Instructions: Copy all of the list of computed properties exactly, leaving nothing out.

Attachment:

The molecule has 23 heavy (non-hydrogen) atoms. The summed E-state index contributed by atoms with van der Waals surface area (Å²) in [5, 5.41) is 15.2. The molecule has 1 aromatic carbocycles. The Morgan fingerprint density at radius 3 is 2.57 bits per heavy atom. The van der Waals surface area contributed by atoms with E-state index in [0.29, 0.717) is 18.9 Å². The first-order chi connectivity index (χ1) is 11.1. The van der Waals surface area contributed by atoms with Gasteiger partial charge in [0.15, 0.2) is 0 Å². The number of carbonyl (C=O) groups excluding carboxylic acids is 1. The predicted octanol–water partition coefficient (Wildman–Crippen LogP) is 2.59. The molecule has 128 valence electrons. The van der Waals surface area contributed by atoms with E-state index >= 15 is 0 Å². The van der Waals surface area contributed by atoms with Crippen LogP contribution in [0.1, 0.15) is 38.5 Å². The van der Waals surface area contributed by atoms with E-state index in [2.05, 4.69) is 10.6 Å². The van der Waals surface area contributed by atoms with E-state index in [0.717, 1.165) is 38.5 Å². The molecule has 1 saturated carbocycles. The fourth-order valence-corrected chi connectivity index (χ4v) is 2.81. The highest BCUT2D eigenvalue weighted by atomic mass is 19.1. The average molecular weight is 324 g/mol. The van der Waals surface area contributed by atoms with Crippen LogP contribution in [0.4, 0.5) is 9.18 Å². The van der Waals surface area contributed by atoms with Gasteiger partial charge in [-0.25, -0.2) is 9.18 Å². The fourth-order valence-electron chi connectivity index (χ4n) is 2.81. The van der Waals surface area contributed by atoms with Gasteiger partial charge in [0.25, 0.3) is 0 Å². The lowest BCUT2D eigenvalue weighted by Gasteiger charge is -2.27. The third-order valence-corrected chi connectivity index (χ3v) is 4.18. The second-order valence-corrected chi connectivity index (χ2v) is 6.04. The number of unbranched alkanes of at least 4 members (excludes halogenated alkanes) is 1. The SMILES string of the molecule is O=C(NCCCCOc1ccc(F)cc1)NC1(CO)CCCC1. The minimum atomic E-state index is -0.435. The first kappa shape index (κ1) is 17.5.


The molecule has 23 heavy (non-hydrogen) atoms. The summed E-state index contributed by atoms with van der Waals surface area (Å²) in [5, 5.41) is 15.2. The molecule has 1 aromatic carbocycles. The Morgan fingerprint density at radius 3 is 2.57 bits per heavy atom. The van der Waals surface area contributed by atoms with E-state index in [0.29, 0.717) is 18.9 Å². The first-order chi connectivity index (χ1) is 11.1. The van der Waals surface area contributed by atoms with Gasteiger partial charge in [0.15, 0.2) is 0 Å². The number of carbonyl (C=O) groups excluding carboxylic acids is 1. The predicted octanol–water partition coefficient (Wildman–Crippen LogP) is 2.59. The molecule has 128 valence electrons. The van der Waals surface area contributed by atoms with E-state index >= 15 is 0 Å². The van der Waals surface area contributed by atoms with Crippen LogP contribution in [0.1, 0.15) is 38.5 Å². The van der Waals surface area contributed by atoms with E-state index in [2.05, 4.69) is 10.6 Å². The van der Waals surface area contributed by atoms with E-state index in [0.717, 1.165) is 38.5 Å². The molecule has 1 saturated carbocycles. The fourth-order valence-corrected chi connectivity index (χ4v) is 2.81. The highest BCUT2D eigenvalue weighted by atomic mass is 19.1. The average molecular weight is 324 g/mol. The van der Waals surface area contributed by atoms with Crippen LogP contribution in [0.4, 0.5) is 9.18 Å². The van der Waals surface area contributed by atoms with Gasteiger partial charge in [-0.25, -0.2) is 9.18 Å². The fourth-order valence-electron chi connectivity index (χ4n) is 2.81. The van der Waals surface area contributed by atoms with Gasteiger partial charge in [0.25, 0.3) is 0 Å². The lowest BCUT2D eigenvalue weighted by Gasteiger charge is -2.27. The third-order valence-corrected chi connectivity index (χ3v) is 4.18. The second-order valence-corrected chi connectivity index (χ2v) is 6.04. The number of unbranched alkanes of at least 4 members (excludes halogenated alkanes) is 1. The SMILES string of the molecule is O=C(NCCCCOc1ccc(F)cc1)NC1(CO)CCCC1. The minimum atomic E-state index is -0.435. The first kappa shape index (κ1) is 17.5.